Xmas Spectacular 2011
Holiday music maven Andy Cirzan joins Jim and Greg every Christmas to share a new collection of unique tunes for the season. By day Andy runs Jam Productions in Chicago. By night he searches through record stores, dustbins and basements to find gems for his annual compilation. And he shares a few favorites during this episode. Andy describes the first set as poppin' soul music from the '60s and '70s. Then he brings in the straight ahead uptempo jazz featuring songs from his 2011 compilation "Swingin' Snowflakes: Jingle Jangle Jazz Party." Finally, we go off into the wild blue yonder and get some truly weird and wonderful Christmas songs.Go to episode 316
After over three decades, R.E.M. announced it was breaking up a couple of weeks ago. So during this episode Jim and Greg look back at its career highlights and lowlights, and discuss its legacy in the years to come. R.E.M., along with U2, is unique among bands from the indie rock '80s. It not only achieved career longevity, but, for better or worse, skyrocketed to arena status. Jim and Greg also have a unique relationship with the Athens, GA musicians. Both remember covering the band as mere fanzine writers, maturing as critics the same time R.E.M. was as a band.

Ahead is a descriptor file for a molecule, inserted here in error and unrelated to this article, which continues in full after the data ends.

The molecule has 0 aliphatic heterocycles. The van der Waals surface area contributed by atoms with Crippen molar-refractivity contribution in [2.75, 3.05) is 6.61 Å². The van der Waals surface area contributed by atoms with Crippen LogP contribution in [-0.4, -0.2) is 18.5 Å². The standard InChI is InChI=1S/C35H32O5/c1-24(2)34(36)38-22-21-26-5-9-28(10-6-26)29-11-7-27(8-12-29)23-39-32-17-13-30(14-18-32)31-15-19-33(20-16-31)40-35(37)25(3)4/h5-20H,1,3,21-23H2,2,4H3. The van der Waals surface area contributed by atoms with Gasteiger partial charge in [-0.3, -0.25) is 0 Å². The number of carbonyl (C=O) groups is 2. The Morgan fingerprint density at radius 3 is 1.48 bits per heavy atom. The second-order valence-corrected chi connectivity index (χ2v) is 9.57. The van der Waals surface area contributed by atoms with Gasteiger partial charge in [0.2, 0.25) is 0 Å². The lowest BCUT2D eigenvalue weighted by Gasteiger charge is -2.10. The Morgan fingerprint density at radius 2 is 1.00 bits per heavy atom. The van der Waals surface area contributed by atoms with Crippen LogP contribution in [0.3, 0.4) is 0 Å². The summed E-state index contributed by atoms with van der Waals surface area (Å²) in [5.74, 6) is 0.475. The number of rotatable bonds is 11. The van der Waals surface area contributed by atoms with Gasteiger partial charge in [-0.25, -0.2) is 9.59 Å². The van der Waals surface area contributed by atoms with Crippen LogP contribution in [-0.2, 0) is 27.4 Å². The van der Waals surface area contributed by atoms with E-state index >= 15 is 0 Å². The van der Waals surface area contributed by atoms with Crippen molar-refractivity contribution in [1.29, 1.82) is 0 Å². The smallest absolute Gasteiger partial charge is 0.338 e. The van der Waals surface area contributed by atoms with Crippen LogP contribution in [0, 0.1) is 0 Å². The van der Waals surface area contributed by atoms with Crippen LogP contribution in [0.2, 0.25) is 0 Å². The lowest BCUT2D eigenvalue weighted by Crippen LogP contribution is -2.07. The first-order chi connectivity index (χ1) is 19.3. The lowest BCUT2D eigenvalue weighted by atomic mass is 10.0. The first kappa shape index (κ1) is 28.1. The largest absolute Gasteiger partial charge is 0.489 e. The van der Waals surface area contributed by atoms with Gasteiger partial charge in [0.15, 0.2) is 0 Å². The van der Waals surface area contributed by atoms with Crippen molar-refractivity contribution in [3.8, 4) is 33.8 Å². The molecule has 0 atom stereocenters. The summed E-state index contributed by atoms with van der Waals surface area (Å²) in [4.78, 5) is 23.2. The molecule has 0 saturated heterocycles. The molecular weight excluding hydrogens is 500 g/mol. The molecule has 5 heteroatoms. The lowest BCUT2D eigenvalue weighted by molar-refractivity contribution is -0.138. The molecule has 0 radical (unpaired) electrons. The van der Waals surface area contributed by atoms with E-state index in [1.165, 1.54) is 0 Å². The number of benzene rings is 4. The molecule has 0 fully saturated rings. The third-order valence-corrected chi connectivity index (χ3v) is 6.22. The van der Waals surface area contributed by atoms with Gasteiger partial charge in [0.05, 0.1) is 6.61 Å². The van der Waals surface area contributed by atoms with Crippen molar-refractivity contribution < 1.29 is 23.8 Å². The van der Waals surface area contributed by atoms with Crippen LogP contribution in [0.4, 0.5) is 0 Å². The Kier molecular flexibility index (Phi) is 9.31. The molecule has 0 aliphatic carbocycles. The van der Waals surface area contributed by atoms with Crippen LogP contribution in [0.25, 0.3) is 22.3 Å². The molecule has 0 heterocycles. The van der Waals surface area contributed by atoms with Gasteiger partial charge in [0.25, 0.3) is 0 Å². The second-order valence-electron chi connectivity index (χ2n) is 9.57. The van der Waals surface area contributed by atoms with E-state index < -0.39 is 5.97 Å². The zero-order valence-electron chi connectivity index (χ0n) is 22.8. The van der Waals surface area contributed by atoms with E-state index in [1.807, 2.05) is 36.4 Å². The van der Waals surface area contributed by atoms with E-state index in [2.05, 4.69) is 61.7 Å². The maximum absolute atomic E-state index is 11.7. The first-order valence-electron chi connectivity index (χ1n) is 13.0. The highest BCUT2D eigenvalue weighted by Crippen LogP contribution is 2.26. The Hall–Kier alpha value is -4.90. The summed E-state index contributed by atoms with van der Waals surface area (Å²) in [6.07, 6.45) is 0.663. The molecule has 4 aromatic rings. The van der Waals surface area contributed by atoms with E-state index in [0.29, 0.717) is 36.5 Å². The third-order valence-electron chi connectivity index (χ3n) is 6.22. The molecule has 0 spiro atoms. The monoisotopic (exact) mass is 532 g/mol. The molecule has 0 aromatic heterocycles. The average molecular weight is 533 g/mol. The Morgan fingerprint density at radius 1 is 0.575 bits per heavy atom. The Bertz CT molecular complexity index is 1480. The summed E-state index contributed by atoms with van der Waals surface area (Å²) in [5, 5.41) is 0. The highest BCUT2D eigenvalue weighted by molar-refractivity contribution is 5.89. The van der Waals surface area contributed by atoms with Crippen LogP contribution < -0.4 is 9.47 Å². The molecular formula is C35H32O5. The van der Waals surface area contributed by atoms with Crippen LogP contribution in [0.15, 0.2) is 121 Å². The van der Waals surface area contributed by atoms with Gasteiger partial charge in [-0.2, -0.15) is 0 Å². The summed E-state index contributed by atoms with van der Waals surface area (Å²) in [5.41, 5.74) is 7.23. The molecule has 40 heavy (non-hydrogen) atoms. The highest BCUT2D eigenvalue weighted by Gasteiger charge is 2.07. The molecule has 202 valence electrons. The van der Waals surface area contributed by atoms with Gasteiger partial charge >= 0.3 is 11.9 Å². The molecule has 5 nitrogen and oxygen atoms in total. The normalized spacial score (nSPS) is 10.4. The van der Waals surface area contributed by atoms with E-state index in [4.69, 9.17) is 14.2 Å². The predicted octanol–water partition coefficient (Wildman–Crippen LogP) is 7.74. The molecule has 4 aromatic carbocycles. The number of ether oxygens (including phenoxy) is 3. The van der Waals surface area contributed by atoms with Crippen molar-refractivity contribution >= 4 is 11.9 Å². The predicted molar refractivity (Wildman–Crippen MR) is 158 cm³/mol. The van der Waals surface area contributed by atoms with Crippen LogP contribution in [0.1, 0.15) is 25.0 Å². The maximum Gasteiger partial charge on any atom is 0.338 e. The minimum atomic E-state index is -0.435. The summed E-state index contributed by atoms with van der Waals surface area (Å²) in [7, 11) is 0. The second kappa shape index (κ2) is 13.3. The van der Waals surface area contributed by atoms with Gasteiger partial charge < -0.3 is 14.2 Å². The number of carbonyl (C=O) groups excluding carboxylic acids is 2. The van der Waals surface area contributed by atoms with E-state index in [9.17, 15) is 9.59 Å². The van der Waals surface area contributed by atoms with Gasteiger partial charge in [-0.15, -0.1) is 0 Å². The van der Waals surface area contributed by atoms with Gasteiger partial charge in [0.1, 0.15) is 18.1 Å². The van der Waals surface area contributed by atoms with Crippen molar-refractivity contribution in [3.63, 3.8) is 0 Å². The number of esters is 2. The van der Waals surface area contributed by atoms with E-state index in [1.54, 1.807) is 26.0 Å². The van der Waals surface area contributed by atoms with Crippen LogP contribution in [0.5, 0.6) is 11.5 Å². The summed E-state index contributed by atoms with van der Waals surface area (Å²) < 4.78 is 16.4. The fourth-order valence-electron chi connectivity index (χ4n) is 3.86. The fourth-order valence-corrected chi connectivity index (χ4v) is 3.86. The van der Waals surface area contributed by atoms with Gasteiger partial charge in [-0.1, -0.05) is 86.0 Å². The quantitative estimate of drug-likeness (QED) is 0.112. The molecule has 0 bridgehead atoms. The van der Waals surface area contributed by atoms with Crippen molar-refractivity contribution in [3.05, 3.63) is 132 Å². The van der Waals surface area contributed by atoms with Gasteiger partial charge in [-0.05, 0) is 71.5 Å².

Greg talks in-depth about R.E.M.'s I.R.S. years with landmark albums like Murmur and Fables of the Reconstruction. His favorite track from this 1st era is "Pretty Persuasion" from Reckoning in 1983. Jim goes on to discuss its transition to a major label. Their Warner releases Green, Out of Time and Automatic for the People didn't let their loyal fans down. But, things fell off after that. Greg makes an argument for New Adventures in Hi-Fi from 1996, and both critics agree that drummer Bill Berry's departure marked a great loss in terms of sound and connection. But when it comes to R.E.M.'s legacy, they're sure new generations of listeners will focus on the good years, rather than the bad. And its model of building grassroots fans that transitioned with them from label to label, club to arena is one new indie bands would be wise to follow.Go to episode 306
People in Chicago of a certain age fondly remember strolling down Lincoln Avenue into Wax Trax! Records. It was the epicenter of cutting edge culture in the 1980s. But even if you weren‘t there to sample goods from the record store and label, you’re familiar with its influence. Owners Jim Nash and Dannie Flesher created a world headquarters for artists who bridged disco, house, electronic, punk, and industrial music. Acts like Ministry, Front 242, RevCo, Underworld, KMFDM, and My Life With the Thrill Kill Kult went on to sell millions of records internationally. Nash died in 1995 and Flesher in 2010. A year later, Wax Trax friends and family celebrated its 33 1/3 anniversary at Metro in Chicago. Two key players in that scene were Chris Connelly and Paul Barker. They share their memories of Wax Trax with Jim and Greg.Go to episode 293